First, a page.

Encaustic painting is like acrylics or oils, but instead of a polymer or oil as the medium it's hot wax.  Pure beeswax that has been filtered and blended with damar resin to enhance the wax by adding a translucency to it and raise the melting point of the wax.  You can use beeswax without Damar Resin, it just won't be as durable as the beeswax with the resin.  If you aren't sure you even want to invest in all the materials, because it can be expensive, you can just buy a small block of beeswax (often times you can find them at the farmer's markets from the honey sellers) and use a blow dryer to see if it's something that inspires you.  When I first started adding wax to my finished pieces I did just that, using yellow (unfiltered) beeswax, melting it down on the stove in an old pot, painting it on with a brush, then using a blow dryer to fuse it to the piece.   If you find that you do love it you can then invest in a hot plate, heat gun, refined beeswax, pigments...etc.  

For all the encaustic lessons I work on paper, since it goes with the workshop, but typically Encaustic Artists prefer to work on wood, as it makes a great surface to add layer after layer of wax.  I keep my layers pretty thin, so the paper works wonderfully.  The downside of working on paper is that most likely the finished piece will need to be framed behind glass, covering the beautiful layers of wax.  You can always glue the paper to a wood substrate beforehand, or just work on wood.  You can also work on other substrates, like canvas, bisque-fired ceramic, and drywall.  Like all mediums you can experiment to see what you love the most. 

Here are pretty much all the tools/supplies that you will need for working in encaustics: 

A Hot Plate/Electric Griddle

A heat gun

Pigments and/or oil paints

Refined Beeswax

Natural Beeswax

 Damar Resin

OR Encaustic Medium (the wax and resin already combined)

Encaustic Paints

Encaustic Gesso

Bristle Brushes like these or these or these

Woody Crayons or Artist Crayons (used in small amounts)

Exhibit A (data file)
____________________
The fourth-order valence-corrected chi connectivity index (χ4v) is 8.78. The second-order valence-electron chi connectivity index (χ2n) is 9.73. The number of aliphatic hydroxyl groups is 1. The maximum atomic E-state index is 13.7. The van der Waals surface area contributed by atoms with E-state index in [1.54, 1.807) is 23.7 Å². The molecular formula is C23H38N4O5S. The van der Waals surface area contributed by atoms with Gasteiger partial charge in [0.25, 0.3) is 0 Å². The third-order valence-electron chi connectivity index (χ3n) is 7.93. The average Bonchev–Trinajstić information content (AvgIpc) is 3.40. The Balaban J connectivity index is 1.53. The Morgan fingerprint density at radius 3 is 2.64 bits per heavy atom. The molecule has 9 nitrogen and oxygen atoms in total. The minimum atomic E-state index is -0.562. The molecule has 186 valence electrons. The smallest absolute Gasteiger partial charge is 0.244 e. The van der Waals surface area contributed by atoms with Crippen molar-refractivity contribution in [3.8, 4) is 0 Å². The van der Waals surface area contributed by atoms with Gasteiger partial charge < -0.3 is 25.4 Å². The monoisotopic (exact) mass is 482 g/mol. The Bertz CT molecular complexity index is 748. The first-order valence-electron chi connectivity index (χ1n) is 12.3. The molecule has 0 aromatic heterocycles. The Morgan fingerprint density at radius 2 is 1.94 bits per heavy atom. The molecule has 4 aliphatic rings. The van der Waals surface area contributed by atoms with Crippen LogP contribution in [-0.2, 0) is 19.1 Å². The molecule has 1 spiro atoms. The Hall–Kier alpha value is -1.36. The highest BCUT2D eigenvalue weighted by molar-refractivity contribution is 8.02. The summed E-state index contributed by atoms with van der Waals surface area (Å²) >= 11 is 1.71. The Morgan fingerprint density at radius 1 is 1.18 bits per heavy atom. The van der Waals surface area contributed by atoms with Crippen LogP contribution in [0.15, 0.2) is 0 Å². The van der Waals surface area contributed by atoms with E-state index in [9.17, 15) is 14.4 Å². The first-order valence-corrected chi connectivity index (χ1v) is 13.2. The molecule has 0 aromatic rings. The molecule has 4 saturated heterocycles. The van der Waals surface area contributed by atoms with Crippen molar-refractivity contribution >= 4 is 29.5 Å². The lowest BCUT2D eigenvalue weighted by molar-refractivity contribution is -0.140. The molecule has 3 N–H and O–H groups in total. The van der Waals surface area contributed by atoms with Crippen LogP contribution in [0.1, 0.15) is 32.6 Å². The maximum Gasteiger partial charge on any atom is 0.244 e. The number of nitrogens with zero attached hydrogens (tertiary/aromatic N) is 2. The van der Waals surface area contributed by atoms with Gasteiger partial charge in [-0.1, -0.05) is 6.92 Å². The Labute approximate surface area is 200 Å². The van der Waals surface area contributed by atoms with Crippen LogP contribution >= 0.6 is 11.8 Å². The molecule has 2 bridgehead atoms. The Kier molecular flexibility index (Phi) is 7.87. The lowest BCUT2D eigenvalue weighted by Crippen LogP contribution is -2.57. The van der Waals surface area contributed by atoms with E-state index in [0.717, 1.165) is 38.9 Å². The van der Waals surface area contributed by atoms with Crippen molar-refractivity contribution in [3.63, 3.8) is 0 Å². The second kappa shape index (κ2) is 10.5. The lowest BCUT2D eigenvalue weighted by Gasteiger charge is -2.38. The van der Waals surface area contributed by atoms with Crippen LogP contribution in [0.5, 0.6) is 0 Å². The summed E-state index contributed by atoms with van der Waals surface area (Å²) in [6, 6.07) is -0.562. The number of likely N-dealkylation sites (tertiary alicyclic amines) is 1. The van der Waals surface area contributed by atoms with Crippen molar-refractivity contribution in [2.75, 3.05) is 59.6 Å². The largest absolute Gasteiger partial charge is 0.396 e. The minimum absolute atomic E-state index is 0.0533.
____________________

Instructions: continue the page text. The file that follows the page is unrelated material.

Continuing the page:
A rubber mallet to break up the Resin

Metal tins (found at your local thrift store for A LOT less than online) OR used/cleaned out cat food cans. 

Stick, chopsticks, toothpicks, metal potter's rib, other random tools

Gloves, Pot Holders, A Respirator, Burn Cream, Aloe Gel, Paper Towels

Wax + Resin 


Mixing Damar Resin and Beeswax  

Above, I have encaustic medium already mixed with the resin (the first picture, the larger pellets) that I will just need to melt down to use.  I also have Damar resin that I need to break down by using a mallet (this helps the resin melt faster than if I just tossed in some big chunks) that I will mix with pure refined beeswax.  

What is Damar Resin?   It's a natural sap taken from the Dipterocarpaceae Trees in East Asia. The sap is collected and air dried.  It is often used in art supplies, incense, and different foods. 

I used about 1:8 - 1 part Resin 8 parts Wax. You can change this ratio to 1: 10 or 1:5  or whatever works for you, depending on how hard you want your wax to be once it's dried.  If you don't want to think about it at all just buy the already mixed encaustic wax.  It's prefect for those that don't want the mess and hassle of the resin.  If you want to make your own paints and really get into encaustics it will be more affordable in the long run to make your own encaustic paints.